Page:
The U.S. trade deficit shrank a bit in September, helped in part by lower oil prices.
The Commerce Department said Thursday that the goods and services deficit for September came in at $64.3 billion, less than the revised figure of $69 billion for August and smaller than what economists had been projecting.
The U.S. deficit with China rose to a new record of $23 billion in September, and stands at $166 billion for the year.
The government said total September exports were $123.2 billion, while impoprts came in at $187.5 billion. September exports were $0.6 billion more than August exports of $122.6 billion, and September imports were $4.1 billion less than August imports of $191.6 billion.
In September, the goods deficit decreased $4.8 billion from August to $70.1 billion, and the services surplus decreased $0.1 billion to $5.8 billion. Exports of goods increased $0.6 billion to $88.6 billion, and imports of goods decreased $4.2 billion to $158.7 billion.
Commerce said the August to September change in exports of goods reflected increases in industrial supplies and materials ($1.0 billion); capital goods ($0.7 billion); and other goods ($0.3 billion). Decreases were seen in automotive vehicles, parts, and engines ($0.7 billion); consumer goods ($0.4 billion); and foods, feeds, and beverages ($0.3 billion).
The August to September change in imports of goods reflected decreases in industrial supplies and materials ($3.6 billion); capital goods ($0.6 billion); automotive vehicles, parts, and engines ($0.4 billion); and foods, feeds, and beverages ($0.1 billion). An increase occurred in consumer goods ($0.6 billion). Other goods were unchanged.“Exchange rates seem to be working,” said Frank Vargo, the National Association of Manufacturers’ vice president of international economic affairs. “The deficit with the European Union (EU) shrunk to an annual rate of $100 billion in September, an improvement of close to $40 billion from the year-ago figure. The rather spectacular shift with Europe is evident in that, at an annual rate, U.S. exports to the EU are up $47 billion in the last year, while imports from the EU are up only $8 billion.” (These figures are for all merchandise trade with the EU, because detailed manufactured goods data for individual countries are not available yet.)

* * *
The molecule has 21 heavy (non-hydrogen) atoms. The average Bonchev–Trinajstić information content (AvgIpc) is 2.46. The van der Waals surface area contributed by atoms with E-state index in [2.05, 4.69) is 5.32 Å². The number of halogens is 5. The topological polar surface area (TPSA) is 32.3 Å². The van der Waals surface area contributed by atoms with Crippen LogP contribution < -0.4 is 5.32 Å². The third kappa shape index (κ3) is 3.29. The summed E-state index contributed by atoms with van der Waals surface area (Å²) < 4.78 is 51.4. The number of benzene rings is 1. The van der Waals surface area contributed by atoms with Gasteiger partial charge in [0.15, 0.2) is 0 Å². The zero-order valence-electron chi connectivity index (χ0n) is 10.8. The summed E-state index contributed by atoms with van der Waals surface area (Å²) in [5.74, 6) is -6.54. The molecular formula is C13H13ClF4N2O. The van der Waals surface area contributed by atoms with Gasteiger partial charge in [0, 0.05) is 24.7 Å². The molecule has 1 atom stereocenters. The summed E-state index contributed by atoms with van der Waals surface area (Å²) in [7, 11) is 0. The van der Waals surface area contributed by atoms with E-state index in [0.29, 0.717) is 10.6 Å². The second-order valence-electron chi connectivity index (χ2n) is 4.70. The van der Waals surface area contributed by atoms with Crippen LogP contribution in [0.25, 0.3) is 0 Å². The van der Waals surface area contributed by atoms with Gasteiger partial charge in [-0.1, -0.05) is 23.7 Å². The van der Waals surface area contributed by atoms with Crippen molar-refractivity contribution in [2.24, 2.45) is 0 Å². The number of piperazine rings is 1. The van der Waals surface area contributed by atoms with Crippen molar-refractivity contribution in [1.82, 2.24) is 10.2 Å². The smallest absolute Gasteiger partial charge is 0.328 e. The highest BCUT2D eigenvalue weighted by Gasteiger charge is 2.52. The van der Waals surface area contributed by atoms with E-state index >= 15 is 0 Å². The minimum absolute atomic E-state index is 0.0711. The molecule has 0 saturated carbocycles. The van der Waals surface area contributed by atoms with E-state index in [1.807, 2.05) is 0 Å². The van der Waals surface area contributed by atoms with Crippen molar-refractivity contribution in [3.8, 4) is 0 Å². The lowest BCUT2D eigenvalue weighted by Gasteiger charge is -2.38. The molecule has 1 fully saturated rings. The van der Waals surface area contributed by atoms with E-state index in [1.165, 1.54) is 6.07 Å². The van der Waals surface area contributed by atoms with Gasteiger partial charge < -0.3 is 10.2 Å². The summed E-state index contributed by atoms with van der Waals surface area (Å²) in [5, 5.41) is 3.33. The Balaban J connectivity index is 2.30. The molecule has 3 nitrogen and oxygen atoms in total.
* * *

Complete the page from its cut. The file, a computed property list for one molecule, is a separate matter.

Vargo said that, on a seasonally-adjusted annual rate, the deficit with China stood at $238 billion in September.
“Despite the phenomenal 45 percent increase in U.S. exports to China over the past year and the more modest 19 percent increase in imports, the deficit continued to grow," he said. “This is because imports from China are five times as large as exports to China – so smaller import growth rates still produce larger dollar increases. However, a continuation of rapid export growth will eventually start bringing the deficit down.”Overall exports of services were virtually unchanged at $34.5 billion, and imports of services were also essentailly unchanged at $28.7 billion.
The import of crude oil dropped - to 316.59 million barrels from 343.49 million in August - but the average price of a barrel of oil declined by $3.60, to $62.52. The overall value of crude oil imports dropped to $19.79 billion from $22.71 billion.